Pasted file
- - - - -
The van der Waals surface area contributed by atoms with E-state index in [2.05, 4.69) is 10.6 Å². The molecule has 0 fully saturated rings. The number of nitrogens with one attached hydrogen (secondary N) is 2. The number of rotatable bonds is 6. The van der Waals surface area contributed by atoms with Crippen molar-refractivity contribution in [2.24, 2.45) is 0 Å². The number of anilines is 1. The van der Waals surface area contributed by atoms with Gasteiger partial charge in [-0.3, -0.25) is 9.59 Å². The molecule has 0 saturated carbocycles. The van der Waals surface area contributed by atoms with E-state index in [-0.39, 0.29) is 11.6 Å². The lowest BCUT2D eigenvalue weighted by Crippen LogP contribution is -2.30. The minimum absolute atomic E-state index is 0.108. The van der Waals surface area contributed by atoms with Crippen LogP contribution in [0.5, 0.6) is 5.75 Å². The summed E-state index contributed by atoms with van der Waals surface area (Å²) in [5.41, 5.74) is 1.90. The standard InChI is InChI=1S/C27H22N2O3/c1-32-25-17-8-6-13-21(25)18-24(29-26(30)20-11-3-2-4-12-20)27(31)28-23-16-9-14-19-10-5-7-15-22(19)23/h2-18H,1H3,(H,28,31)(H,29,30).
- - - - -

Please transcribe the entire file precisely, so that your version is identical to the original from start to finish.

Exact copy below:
The van der Waals surface area contributed by atoms with E-state index in [2.05, 4.69) is 10.6 Å². The molecule has 0 fully saturated rings. The number of nitrogens with one attached hydrogen (secondary N) is 2. The number of rotatable bonds is 6. The van der Waals surface area contributed by atoms with Crippen molar-refractivity contribution in [2.24, 2.45) is 0 Å². The number of anilines is 1. The van der Waals surface area contributed by atoms with Gasteiger partial charge in [-0.3, -0.25) is 9.59 Å². The molecule has 0 saturated carbocycles. The van der Waals surface area contributed by atoms with E-state index in [-0.39, 0.29) is 11.6 Å². The lowest BCUT2D eigenvalue weighted by Crippen LogP contribution is -2.30. The minimum absolute atomic E-state index is 0.108. The van der Waals surface area contributed by atoms with Crippen LogP contribution in [0.5, 0.6) is 5.75 Å². The summed E-state index contributed by atoms with van der Waals surface area (Å²) in [5.41, 5.74) is 1.90. The standard InChI is InChI=1S/C27H22N2O3/c1-32-25-17-8-6-13-21(25)18-24(29-26(30)20-11-3-2-4-12-20)27(31)28-23-16-9-14-19-10-5-7-15-22(19)23/h2-18H,1H3,(H,28,31)(H,29,30).